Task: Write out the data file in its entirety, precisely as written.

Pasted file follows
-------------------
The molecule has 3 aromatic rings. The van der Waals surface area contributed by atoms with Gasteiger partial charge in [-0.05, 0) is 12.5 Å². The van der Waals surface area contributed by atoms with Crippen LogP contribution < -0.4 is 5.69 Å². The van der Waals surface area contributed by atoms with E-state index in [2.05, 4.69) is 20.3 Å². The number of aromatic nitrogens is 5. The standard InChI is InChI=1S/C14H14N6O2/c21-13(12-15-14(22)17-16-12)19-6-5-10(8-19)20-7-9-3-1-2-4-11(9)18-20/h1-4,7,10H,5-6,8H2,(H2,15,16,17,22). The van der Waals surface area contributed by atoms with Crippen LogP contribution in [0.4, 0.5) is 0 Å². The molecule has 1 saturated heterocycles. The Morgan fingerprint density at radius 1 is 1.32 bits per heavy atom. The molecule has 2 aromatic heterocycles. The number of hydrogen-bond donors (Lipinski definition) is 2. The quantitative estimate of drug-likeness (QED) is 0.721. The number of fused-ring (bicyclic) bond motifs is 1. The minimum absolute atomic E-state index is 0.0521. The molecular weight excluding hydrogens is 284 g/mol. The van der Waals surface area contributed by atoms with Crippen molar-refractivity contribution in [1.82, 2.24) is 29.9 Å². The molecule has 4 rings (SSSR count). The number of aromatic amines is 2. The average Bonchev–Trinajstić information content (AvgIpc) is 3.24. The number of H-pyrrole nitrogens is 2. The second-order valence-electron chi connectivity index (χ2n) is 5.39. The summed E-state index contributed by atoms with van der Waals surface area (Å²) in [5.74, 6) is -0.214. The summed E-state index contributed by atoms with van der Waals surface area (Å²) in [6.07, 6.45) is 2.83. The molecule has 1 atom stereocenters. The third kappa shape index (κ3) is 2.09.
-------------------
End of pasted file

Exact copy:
The molecule has 3 aromatic rings. The van der Waals surface area contributed by atoms with Gasteiger partial charge in [-0.05, 0) is 12.5 Å². The van der Waals surface area contributed by atoms with Crippen LogP contribution < -0.4 is 5.69 Å². The van der Waals surface area contributed by atoms with E-state index in [2.05, 4.69) is 20.3 Å². The number of aromatic nitrogens is 5. The standard InChI is InChI=1S/C14H14N6O2/c21-13(12-15-14(22)17-16-12)19-6-5-10(8-19)20-7-9-3-1-2-4-11(9)18-20/h1-4,7,10H,5-6,8H2,(H2,15,16,17,22). The van der Waals surface area contributed by atoms with Crippen LogP contribution in [0.4, 0.5) is 0 Å². The molecule has 1 saturated heterocycles. The Morgan fingerprint density at radius 1 is 1.32 bits per heavy atom. The molecule has 2 aromatic heterocycles. The number of hydrogen-bond donors (Lipinski definition) is 2. The quantitative estimate of drug-likeness (QED) is 0.721. The number of fused-ring (bicyclic) bond motifs is 1. The minimum absolute atomic E-state index is 0.0521. The molecular weight excluding hydrogens is 284 g/mol. The van der Waals surface area contributed by atoms with Crippen molar-refractivity contribution in [1.82, 2.24) is 29.9 Å². The molecule has 4 rings (SSSR count). The number of aromatic amines is 2. The average Bonchev–Trinajstić information content (AvgIpc) is 3.24. The number of H-pyrrole nitrogens is 2. The second-order valence-electron chi connectivity index (χ2n) is 5.39. The summed E-state index contributed by atoms with van der Waals surface area (Å²) in [5.74, 6) is -0.214. The summed E-state index contributed by atoms with van der Waals surface area (Å²) in [6.07, 6.45) is 2.83. The molecule has 1 atom stereocenters. The third kappa shape index (κ3) is 2.09.